Wimbledon lifts ban on Russian and Belarusian players
Russian and Belarusian athletes will be allowed to compete at this year's Wimbledon after the All England Club (AELTC) reversed its ban from the previous year.
Players from those nations were banned from competing in response to Russia's illegal invasion of Ukraine in 2022 and the support provided to Russia by Belarus.
The lifting of the ban does come with certain conditions, with players only allowed to compete if they do so as a "neutral" athlete and without funding from either state or state-run organisations.
Players and support staff will also have to sign neutrality declarations and will be barred from showing any "expressions of support" for the ongoing war in Ukraine.
"We continue to condemn totally Russia's illegal invasion and our wholehearted support remains with the people of Ukraine," said AELTC chairman Ian Hewitt.
"This was an incredibly difficult decision, not taken lightly or without a great deal of consideration for those who will be impacted.
"It is our view that, considering all factors, these are the most appropriate arrangements for The Championships for this year.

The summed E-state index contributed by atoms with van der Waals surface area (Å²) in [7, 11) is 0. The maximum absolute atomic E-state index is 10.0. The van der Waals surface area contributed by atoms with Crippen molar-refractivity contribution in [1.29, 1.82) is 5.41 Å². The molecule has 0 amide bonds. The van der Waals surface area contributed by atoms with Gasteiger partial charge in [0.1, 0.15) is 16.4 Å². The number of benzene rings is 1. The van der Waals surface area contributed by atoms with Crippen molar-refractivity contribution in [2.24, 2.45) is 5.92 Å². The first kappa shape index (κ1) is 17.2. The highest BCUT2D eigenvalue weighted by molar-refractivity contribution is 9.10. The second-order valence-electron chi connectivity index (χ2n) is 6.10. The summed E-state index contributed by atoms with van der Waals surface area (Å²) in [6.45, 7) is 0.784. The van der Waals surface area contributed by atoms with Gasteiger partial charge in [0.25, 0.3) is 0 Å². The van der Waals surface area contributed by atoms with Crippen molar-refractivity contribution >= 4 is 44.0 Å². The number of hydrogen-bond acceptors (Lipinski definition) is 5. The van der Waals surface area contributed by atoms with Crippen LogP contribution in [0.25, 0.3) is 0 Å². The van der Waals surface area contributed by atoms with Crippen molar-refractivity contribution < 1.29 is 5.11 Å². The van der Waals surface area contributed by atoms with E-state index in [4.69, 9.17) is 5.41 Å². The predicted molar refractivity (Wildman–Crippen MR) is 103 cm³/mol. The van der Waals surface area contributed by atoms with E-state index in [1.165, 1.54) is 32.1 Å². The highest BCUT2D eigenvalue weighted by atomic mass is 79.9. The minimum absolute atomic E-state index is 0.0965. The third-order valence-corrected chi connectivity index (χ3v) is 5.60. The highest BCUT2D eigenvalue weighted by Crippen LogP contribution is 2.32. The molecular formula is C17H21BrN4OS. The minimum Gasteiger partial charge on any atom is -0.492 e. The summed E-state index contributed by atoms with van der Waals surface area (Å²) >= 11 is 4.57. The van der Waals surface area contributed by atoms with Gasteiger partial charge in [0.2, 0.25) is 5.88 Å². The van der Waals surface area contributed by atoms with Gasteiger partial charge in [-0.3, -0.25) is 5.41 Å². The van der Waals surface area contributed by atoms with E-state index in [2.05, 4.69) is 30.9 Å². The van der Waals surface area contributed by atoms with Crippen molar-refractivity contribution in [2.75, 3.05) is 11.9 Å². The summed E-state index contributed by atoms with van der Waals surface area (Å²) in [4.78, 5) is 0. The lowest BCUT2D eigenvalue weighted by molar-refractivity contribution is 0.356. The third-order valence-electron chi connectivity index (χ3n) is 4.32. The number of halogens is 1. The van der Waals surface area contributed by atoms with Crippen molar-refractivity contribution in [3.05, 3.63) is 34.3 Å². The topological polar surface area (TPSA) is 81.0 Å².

"We are thankful for the government's support as we and our fellow tennis stakeholder bodies have navigated this complex matter and agreed on conditions we believe are workable.
"If circumstances change materially between now and the commencement of The Championships, we will consider and respond accordingly."
The AELTC said the move came about after intense discussions with the UK government, the Lawn Tennis Association (LTA) and international stakeholder bodies in tennis.
It also confirmed the change in policy was a response to the "strong and very disappointing reaction" to last year's ban as well as the organisation having witnessed a year of Russian and Belarusian athletes competing neutrally on the tour circuit.
The LTA was the only organisation to bar athletes from those nations from competing in their events and was fined $1million by the WTA for the move.
The reversal of the decision will allow previously banned athletes to compete in the grand slam as well as the other events in the run-up to Wimbledon at Queen's Club and Eastbourne.